For more than 20 years, STI has built a reputation for building incredibly precise and durable competition pistols and parts, highlighted by the very successful modular-frame 2011 series of pistols used by elite competition shooters. STI President & CEO Greg Mooney is very proud of the reputation that STI has achieved, but isn’t content to rest on a pile of trophies.

For more than 28 years, Bruce Siddle has been focused on combat human factors, focusing on how the human body reacts under high stress, in order to fine-tune gun designs to the way people fight, instead of forcing people to adapt to the quirks of handgun designers. He has built a “skunkworks” research and development shop at Detonics Defense, leading to the incredibly innovative MTX/STX pistol designs. Detonics owns overlapping patents on anthropometric modular grips, the first modular striker assembly system, and research demonstrating that their platform has significantly less recoil than traditional composite striker-fired systems.

The two companies are now joining forces to mesh the precision engineering, gunsmithing, and production skills of STI with the human-factors-driven design work of Detonics, in hopes of leapfrogging over the rest of the industry with the next generation of STI modular pistols.

STI is gaining innovation in human factors research that will make their firearms that much more effective, while Detonics will gain an highly-experienced production partner.

This summer, the first STI prototypes will be assembled, featuring a revolutionary modular striker-fired system and human factors research-driven modular grip from Detonics.

Other variants, combining the best modular elements from STI and Detonics, will follow, flowing into the hands of some of the world’s best competition shooters for testing and evaluation. The goal is to have production-ready next generation STI guns on hand for SHOT Show 2016, and shipping in the first quarter.

After the competition-grade STI products are established, STI and Detonics will fine-tune and begin production of a line of STX law enforcement and military handguns.

One of the more interesting aspects of the STI/Detonics alliance is that in addition to bringing human factors design to handguns in a way that’s never been done before for both competition and duty-focused shooters, the alliance has relationships that have the capacity to support the Modular Handgun System (MHS) contract to supply the U.S. military with a replacement for the Beretta M9.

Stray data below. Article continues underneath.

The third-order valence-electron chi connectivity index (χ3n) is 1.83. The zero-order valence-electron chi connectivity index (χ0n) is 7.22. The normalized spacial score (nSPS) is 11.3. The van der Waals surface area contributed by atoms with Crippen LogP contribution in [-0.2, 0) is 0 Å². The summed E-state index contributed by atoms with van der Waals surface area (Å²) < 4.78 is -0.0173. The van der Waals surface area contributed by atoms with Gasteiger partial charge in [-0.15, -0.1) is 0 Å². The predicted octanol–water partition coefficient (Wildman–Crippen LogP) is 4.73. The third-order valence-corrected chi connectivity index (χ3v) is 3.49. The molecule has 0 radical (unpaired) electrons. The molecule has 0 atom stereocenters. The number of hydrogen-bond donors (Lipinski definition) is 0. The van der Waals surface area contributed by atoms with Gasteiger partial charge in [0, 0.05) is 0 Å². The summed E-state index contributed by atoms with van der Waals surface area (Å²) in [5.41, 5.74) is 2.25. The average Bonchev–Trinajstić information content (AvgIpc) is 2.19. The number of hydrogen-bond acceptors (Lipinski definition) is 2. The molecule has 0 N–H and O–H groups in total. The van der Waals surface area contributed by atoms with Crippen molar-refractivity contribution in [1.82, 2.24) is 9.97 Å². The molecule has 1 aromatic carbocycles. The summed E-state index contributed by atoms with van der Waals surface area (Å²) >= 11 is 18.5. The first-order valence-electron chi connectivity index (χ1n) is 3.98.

A common theme between both STI and Detonics is the “pursuit of engineered precision.”  Engineered precision is a significant challenge that has several levels of difficulty with each engineering objective.

The challenge lies in designing these features so the weapon will still feed, extract, and fire in a sequence that happens in less than 100 milliseconds.  Competition and combat share the variable the shooter must attain precision in time compressed environments — about .3 seconds, which is a blink of an eye (literally).  This is the nuance of combat human factor engineering, which is the study of how the human body responds when exposed to spontaneous stress.

This engineering reduces the cognitive work-load in the act of precision aiming — which can be attained by engineering the weapon to reduce and soften recoil, reduce the time between shots while enhancing control, and achieving grip geometries that enhance intuitive point shooting.

I’ve not been shy in touting the Detonics MTX/STX as the front-running for the MHS contract, as the handgun is the only truly modular, metal-framed handgun which meets the specs of the contract, and the new alliance with STI only strengthens my view that it’s the odds-on favorite.

While other companies have protested the features requested in the MHS contract and are actively attempting to change the contract to satisfy their business goals, Detonics and STI both have a customer-driven approach to designing and producing handguns.

STI and Detonics have both built very important niches in the world of handgun shooting, but working together, they’re poised to radically shape the face of American  handgun design for decades to come.